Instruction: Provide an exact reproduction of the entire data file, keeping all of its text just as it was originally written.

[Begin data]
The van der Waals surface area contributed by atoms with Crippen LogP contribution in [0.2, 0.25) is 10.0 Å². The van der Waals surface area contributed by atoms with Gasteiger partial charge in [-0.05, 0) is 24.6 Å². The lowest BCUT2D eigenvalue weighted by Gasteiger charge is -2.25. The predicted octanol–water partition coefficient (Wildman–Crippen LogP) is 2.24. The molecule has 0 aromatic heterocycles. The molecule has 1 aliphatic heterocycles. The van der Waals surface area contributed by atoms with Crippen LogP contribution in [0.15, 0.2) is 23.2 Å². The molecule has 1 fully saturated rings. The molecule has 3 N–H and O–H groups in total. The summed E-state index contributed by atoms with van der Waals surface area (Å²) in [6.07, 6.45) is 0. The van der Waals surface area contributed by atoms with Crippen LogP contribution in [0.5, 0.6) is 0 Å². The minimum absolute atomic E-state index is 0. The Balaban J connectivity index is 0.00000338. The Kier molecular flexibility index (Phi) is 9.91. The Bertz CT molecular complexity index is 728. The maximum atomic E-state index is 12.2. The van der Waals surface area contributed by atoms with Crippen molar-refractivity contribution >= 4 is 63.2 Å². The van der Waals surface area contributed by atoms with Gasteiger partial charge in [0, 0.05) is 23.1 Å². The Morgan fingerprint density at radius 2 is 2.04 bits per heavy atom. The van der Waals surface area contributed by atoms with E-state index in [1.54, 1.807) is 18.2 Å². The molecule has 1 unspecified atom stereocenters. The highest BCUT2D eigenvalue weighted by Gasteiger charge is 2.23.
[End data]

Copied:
The van der Waals surface area contributed by atoms with Crippen LogP contribution in [0.2, 0.25) is 10.0 Å². The van der Waals surface area contributed by atoms with Gasteiger partial charge in [-0.05, 0) is 24.6 Å². The lowest BCUT2D eigenvalue weighted by Gasteiger charge is -2.25. The predicted octanol–water partition coefficient (Wildman–Crippen LogP) is 2.24. The molecule has 0 aromatic heterocycles. The molecule has 1 aliphatic heterocycles. The van der Waals surface area contributed by atoms with Crippen LogP contribution in [0.15, 0.2) is 23.2 Å². The molecule has 1 fully saturated rings. The molecule has 3 N–H and O–H groups in total. The summed E-state index contributed by atoms with van der Waals surface area (Å²) in [6.07, 6.45) is 0. The van der Waals surface area contributed by atoms with Crippen LogP contribution in [0.5, 0.6) is 0 Å². The minimum absolute atomic E-state index is 0. The Balaban J connectivity index is 0.00000338. The Kier molecular flexibility index (Phi) is 9.91. The Bertz CT molecular complexity index is 728. The maximum atomic E-state index is 12.2. The van der Waals surface area contributed by atoms with Crippen molar-refractivity contribution >= 4 is 63.2 Å². The van der Waals surface area contributed by atoms with Gasteiger partial charge in [0, 0.05) is 23.1 Å². The Morgan fingerprint density at radius 2 is 2.04 bits per heavy atom. The van der Waals surface area contributed by atoms with E-state index in [1.54, 1.807) is 18.2 Å². The molecule has 1 unspecified atom stereocenters. The highest BCUT2D eigenvalue weighted by Gasteiger charge is 2.23.